In Sicily, sharing a toast is a big deal. Sicilians are suspicious of outsiders, so sharing a drink with guests is considered a sign of trust and acceptance.
Legal Drinking Age in France: 18
While many French families allow younger teens to sample a small glass of wine at home, the legal drinking age is 18. In France, filling wine glasses all the way up is tacky.
Drinking before everyone else's glasses have been filled is also a faux pas. Be patient! While you're sipping away, do it slowly, savoring the experience.
Legal Drinking Age in Greece: 18
Crete is Greece's largest island. Here, partygoers love playing a Greek drinking game called koupa. To play, you call someone's name at the table, and they have to drink every drop, kiss the bottom of the glass for good luck and call on another guest.
It's also common to break the dishes after playing. Sounds expensive but fun.
Legal Drinking Age in Spain: 18
Celebrating your 18th birthday in Spain is extra fun if it falls in the month of June. Every year on June 29, a Spanish town called Haro hosts a wine war.
It's technically a wine festival featuring wine from dozens of renowned wine producers from the region, but wine-filled water guns are involved.
Legal Drinking Age in Sweden: 18
In Sweden, there's one rule you should always follow while sharing a beer with friends: Don't break eye contact. Sweden is a Nordic country with roots in Viking culture, so holding eye contact helped to avoid sudden ambushes by your dinner guests.
Today, however, it's just a sign of mutual respect.
Legal Drinking Age in Germany: 16
Germany might be the most alcohol-positive country we've come across but in a healthier way than Russia. Drinking in public is legal. Having a beer isn't associated with rowdy behavior, so moderate drinking is no big deal.
It's common to have a drink with lunch. Families also gather in pubs on Sunday mornings after church and share drinks in a tradition called Frühschoppen. With a young drinking age of 16, such open drinking practices may seem risky to outsiders, but people typically only share a drink or two. A beer with brunch is nothing like a wild college party at all.
Legal Drinking Age in Georgia: 16
If you're not a fan of toasts, don't go to Georgia. Here, drinking is accompanied by a Tamada, or toastmaster, who leads dinner guests through toast after toast. Sometimes, there are more than a dozen toasts, to anything and anyone the toastmaster thinks deserves appreciation.
It can drag on for a while, but the speeches can become personal and touching. It's a nice way to bond and turns the experience into a moving, social one rather than a wild night.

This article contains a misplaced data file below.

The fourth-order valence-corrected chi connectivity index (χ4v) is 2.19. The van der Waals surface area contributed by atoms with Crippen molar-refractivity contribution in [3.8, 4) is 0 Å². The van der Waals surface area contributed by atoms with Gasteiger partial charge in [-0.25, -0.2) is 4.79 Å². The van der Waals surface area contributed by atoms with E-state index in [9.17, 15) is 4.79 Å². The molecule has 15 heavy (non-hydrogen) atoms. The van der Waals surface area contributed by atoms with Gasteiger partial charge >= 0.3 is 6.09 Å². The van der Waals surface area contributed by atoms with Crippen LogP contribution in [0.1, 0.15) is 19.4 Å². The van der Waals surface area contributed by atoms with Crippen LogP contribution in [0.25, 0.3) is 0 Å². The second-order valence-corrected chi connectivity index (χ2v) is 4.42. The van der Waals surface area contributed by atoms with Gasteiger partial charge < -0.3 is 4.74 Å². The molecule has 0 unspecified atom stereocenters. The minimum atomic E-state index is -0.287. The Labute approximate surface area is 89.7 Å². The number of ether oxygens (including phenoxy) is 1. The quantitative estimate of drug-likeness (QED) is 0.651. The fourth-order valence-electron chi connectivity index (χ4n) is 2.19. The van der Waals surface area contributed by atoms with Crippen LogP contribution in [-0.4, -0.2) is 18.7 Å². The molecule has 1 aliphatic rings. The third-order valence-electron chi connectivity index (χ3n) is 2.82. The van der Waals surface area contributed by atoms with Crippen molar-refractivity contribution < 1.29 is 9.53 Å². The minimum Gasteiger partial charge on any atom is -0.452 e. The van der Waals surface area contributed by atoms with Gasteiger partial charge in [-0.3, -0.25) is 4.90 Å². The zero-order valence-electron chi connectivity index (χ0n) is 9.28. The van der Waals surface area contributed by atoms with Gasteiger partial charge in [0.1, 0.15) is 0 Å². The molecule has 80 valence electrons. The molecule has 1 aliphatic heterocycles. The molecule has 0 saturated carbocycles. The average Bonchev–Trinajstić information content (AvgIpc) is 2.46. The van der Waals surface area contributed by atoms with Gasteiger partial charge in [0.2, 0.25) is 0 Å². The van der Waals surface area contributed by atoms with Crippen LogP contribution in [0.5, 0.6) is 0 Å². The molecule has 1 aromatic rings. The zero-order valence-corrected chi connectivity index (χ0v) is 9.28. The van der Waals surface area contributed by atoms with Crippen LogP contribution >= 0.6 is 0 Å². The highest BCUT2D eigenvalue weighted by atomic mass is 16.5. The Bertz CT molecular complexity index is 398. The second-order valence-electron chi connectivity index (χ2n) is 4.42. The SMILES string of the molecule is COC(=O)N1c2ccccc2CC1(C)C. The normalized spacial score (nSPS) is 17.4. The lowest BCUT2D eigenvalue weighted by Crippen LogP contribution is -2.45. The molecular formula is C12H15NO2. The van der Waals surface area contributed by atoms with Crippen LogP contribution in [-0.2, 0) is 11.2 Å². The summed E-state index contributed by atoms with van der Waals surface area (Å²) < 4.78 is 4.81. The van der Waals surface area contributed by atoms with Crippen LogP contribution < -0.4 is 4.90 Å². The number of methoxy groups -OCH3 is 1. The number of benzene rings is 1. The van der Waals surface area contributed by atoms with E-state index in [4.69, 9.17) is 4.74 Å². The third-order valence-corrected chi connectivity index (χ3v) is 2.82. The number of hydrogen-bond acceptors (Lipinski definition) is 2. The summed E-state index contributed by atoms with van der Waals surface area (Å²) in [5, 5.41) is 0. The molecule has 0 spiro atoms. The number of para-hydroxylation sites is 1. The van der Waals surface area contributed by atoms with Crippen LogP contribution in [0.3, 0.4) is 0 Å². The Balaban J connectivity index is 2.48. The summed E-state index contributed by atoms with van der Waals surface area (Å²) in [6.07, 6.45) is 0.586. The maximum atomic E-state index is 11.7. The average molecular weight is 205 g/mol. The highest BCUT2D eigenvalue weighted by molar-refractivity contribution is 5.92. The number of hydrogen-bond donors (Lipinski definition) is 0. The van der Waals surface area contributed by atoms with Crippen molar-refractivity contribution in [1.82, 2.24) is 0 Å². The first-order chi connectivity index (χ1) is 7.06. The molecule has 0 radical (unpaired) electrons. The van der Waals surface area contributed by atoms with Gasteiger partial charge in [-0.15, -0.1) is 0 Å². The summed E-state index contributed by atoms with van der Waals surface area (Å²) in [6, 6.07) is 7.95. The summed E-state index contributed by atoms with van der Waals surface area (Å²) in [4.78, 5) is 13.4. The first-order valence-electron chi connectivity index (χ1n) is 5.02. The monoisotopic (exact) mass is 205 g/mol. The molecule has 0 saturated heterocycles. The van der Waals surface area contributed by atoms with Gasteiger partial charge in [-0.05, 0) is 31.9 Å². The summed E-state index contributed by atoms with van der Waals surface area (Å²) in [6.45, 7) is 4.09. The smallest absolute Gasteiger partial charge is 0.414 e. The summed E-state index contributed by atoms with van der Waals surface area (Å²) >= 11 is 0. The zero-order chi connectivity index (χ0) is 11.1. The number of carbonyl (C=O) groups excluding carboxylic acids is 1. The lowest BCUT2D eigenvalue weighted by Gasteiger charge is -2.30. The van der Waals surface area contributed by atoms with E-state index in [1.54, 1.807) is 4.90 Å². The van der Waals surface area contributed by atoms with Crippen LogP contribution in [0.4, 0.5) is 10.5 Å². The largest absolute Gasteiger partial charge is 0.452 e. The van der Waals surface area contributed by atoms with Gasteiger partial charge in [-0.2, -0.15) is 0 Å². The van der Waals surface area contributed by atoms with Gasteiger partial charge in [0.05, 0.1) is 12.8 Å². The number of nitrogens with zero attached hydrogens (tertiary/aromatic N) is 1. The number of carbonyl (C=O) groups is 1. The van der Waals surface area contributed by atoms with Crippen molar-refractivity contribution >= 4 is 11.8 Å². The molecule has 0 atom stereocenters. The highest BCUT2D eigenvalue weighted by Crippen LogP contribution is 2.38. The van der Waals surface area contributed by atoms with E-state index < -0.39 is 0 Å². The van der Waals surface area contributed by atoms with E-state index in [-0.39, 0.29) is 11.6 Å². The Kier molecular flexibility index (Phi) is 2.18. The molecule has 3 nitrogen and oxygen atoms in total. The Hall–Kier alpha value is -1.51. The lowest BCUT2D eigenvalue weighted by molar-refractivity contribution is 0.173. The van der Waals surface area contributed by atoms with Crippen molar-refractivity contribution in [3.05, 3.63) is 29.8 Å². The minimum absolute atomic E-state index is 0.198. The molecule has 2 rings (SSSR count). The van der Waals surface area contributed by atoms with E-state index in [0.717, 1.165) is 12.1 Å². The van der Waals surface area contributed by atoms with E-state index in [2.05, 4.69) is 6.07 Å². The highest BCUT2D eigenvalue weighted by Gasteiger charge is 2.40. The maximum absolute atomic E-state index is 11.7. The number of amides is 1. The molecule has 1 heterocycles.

Interesting Drinking Age Stats
Only Eritrea, a small country in East Africa, has a drinking age of 25. On the opposite end of the spectrum, only two countries, Central African Republic and Mali, allow 15-year-olds to buy a beer. While they have the lowest legal drinking age, it doesn't appear to result in higher levels of alcohol dependence. Less than 2 percent of the population of both countries deal with alcohol dependence issues — much lower than the sobering 7.7 percent reported in the U.S.
An overwhelming majority of countries selected 18 as the minimum drinking age, followed closely by 21. Interestingly, the legal drinking age doesn't strongly correlate with the prevalence of unhealthy drinking habits. Drinking under the age of 15 appears to elevate the risk of developing alcohol dependence issues later on, the rates of alcoholism in each country are all over the map. It's not that age doesn't matter at all, but other factors are more influential.
A Positive Drinking Culture Encourages Drinking Responsibly
In all cultures, drinking is a social activity. Cultural attitudes toward alcohol, however, can influence whether one's drinking habits are healthy or if they cross a line. Cultures in which drinking is tied to fun and irresponsibility, like that of the U.S., view alcohol as counterintuitive to working. Alcohol is used as a transition from work to play, and these habits are more likely to lead to alcohol-related issues.
Societies that view alcohol as a normal part of daily life, even sharing a drink over a mid-workday meal, usually have lower rates of alcohol dependence. In other words, cultures that take a positive, accepting view of alcohol consumption imbibe in moderation more often than cultures that associate alcohol with irresponsible, or even illegal, behavior.
The takeaway: Whether you live in a country where the drinking age is 16 or 21, a healthy attitude is the most important factor to share with teens and young adults. We'll drink to that!